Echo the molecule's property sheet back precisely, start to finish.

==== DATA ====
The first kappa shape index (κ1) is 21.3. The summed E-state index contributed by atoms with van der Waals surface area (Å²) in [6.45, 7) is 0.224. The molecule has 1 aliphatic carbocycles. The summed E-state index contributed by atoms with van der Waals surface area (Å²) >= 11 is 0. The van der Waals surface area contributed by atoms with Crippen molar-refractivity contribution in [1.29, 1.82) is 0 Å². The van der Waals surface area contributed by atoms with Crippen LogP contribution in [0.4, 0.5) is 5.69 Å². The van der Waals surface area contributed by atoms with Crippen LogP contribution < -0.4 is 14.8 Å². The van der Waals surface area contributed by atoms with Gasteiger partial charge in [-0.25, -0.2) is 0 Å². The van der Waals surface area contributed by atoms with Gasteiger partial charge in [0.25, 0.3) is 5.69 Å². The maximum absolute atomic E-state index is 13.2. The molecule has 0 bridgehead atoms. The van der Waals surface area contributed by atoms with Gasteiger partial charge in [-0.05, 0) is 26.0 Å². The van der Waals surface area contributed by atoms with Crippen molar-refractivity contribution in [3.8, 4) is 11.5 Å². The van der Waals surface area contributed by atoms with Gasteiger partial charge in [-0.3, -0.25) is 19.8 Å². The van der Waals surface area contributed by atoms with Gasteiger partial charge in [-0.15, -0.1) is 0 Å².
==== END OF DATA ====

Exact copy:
The first kappa shape index (κ1) is 21.3. The summed E-state index contributed by atoms with van der Waals surface area (Å²) in [6.45, 7) is 0.224. The molecule has 1 aliphatic carbocycles. The summed E-state index contributed by atoms with van der Waals surface area (Å²) >= 11 is 0. The van der Waals surface area contributed by atoms with Crippen molar-refractivity contribution in [1.29, 1.82) is 0 Å². The van der Waals surface area contributed by atoms with Crippen LogP contribution in [0.4, 0.5) is 5.69 Å². The van der Waals surface area contributed by atoms with Crippen LogP contribution < -0.4 is 14.8 Å². The van der Waals surface area contributed by atoms with Gasteiger partial charge in [-0.25, -0.2) is 0 Å². The van der Waals surface area contributed by atoms with Gasteiger partial charge in [0.25, 0.3) is 5.69 Å². The maximum absolute atomic E-state index is 13.2. The molecule has 0 bridgehead atoms. The van der Waals surface area contributed by atoms with Gasteiger partial charge in [-0.05, 0) is 26.0 Å². The van der Waals surface area contributed by atoms with Crippen molar-refractivity contribution in [3.8, 4) is 11.5 Å². The van der Waals surface area contributed by atoms with Gasteiger partial charge in [-0.3, -0.25) is 19.8 Å². The van der Waals surface area contributed by atoms with Gasteiger partial charge in [-0.15, -0.1) is 0 Å².